Stuart Boynton Interview


Stuart Boynton Interview


During 1939 Stuart left grammar school and joined the Air Training Corps. After about half a year he volunteered for air crew and was accepted. He and his girlfriend were married in February 1943. Stuart was posted to South Africa working on Ansons and about a year later was posted to Llandwrog in Wales. His next postings were to RAF Finningley, flying in Wellingtons and to Holland dropping leaflets from a Halifax. From RAF Finningley he went to RAF Lindholme, RAF Hemswell and RAF Elsham Wolds. Stuart described his first operational trip as absolutely horrendous. Most of the crew’s trips were then to the Ruhr and the German steel works in Essen. After that they did another ten or eleven trips. During the last trip the crew had to abandon the aircraft when it was shot down and burst into flames. All but two of the crew (one being the pilot, Phil Picot) baled out before the aircraft hit the ground. Stuart was captured and taken to a hut which housed about 30 Germans, but he was treated well. Stuart was detained in Poland. Their camp had to evacuate during a winter night as the Russians were advancing. They were marching for two or three weeks before being taken to a camp in Berlin by rail. They were liberated and eventually Stuart was posted to RAF Scarborough. He came out of the at the end of the war and said he had had a marvellous life.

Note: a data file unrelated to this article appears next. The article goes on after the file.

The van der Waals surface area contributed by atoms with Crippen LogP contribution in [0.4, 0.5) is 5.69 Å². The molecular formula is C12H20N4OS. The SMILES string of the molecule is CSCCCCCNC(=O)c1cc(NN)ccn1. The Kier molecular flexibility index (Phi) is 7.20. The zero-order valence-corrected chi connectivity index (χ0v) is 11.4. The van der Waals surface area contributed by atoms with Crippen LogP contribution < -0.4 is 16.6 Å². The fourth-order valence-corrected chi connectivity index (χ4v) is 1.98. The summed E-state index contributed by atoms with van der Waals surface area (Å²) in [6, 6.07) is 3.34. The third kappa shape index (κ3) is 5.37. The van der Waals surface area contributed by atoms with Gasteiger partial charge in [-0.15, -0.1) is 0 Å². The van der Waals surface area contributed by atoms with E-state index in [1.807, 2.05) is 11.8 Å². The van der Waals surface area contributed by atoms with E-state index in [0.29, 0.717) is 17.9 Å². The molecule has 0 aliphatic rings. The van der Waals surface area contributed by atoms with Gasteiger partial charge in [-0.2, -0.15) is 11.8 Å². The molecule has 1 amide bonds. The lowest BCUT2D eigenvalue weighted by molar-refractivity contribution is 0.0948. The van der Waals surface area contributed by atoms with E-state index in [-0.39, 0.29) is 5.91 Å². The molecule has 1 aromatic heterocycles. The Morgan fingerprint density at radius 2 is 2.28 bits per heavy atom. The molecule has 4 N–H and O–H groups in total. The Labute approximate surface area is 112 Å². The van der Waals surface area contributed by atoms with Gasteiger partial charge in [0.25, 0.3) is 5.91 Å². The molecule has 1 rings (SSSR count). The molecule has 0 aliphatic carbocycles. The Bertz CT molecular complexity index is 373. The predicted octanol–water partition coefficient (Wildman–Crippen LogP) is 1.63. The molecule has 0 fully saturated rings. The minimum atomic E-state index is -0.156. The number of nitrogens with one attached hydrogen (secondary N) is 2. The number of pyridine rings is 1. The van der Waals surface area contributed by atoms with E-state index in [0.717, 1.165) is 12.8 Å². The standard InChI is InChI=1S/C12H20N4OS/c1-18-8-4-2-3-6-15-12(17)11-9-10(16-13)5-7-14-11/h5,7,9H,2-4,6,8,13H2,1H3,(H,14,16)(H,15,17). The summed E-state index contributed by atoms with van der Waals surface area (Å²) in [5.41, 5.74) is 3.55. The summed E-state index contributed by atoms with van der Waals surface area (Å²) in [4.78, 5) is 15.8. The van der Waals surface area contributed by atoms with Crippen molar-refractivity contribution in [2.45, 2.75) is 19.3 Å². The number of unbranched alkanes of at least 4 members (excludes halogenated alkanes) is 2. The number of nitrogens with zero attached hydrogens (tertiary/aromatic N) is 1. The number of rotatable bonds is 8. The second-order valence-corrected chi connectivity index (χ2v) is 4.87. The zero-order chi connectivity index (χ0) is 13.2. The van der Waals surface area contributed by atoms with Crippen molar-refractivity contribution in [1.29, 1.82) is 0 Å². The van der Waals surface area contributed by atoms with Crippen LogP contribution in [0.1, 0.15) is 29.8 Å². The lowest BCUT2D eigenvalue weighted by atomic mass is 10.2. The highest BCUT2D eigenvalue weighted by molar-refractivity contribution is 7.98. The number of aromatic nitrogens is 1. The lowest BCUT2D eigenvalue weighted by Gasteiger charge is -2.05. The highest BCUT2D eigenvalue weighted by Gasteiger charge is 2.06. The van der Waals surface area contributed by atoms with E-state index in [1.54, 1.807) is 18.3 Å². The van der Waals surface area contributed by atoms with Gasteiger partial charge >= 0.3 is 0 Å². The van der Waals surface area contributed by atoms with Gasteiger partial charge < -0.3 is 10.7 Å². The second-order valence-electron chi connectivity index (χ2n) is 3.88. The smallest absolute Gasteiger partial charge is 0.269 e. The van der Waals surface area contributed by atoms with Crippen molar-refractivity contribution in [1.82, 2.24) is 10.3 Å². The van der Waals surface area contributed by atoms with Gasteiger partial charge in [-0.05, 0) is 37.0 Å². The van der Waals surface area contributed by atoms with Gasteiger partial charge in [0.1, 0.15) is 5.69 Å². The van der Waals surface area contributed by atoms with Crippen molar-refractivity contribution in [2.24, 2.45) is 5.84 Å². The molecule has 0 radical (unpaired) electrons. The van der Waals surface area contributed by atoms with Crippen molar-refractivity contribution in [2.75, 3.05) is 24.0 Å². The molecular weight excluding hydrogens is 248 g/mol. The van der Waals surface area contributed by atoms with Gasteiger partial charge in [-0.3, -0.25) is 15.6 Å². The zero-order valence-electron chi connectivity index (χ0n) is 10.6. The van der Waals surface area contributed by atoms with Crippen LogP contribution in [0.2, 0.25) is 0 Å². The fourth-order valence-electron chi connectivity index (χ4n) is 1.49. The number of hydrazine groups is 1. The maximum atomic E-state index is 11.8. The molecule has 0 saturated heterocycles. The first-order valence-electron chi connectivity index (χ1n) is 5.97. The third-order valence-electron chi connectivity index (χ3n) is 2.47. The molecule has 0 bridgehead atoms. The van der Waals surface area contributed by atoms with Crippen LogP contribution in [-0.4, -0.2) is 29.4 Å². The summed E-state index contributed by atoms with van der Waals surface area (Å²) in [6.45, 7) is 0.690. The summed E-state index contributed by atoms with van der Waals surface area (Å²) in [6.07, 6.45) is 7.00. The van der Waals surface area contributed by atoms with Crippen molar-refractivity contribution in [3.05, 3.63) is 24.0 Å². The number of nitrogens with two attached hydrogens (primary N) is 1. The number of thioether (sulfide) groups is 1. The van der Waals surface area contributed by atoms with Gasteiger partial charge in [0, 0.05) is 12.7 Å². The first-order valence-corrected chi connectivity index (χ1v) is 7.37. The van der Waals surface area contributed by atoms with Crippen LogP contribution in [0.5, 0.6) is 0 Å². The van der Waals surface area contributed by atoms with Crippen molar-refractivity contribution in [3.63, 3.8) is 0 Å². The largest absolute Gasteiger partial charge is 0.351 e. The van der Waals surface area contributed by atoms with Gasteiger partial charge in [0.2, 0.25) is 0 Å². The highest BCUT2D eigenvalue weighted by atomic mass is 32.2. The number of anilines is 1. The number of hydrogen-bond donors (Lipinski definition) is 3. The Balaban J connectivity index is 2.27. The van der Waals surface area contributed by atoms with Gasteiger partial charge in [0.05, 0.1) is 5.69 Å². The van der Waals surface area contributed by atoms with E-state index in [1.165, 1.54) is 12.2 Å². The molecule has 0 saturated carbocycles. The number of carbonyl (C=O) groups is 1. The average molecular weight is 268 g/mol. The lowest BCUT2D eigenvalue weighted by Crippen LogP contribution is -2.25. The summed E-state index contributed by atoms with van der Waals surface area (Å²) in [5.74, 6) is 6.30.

Temporal Coverage




00:23:24 audio recording


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ABoyntonS150624, PBoyntonS1512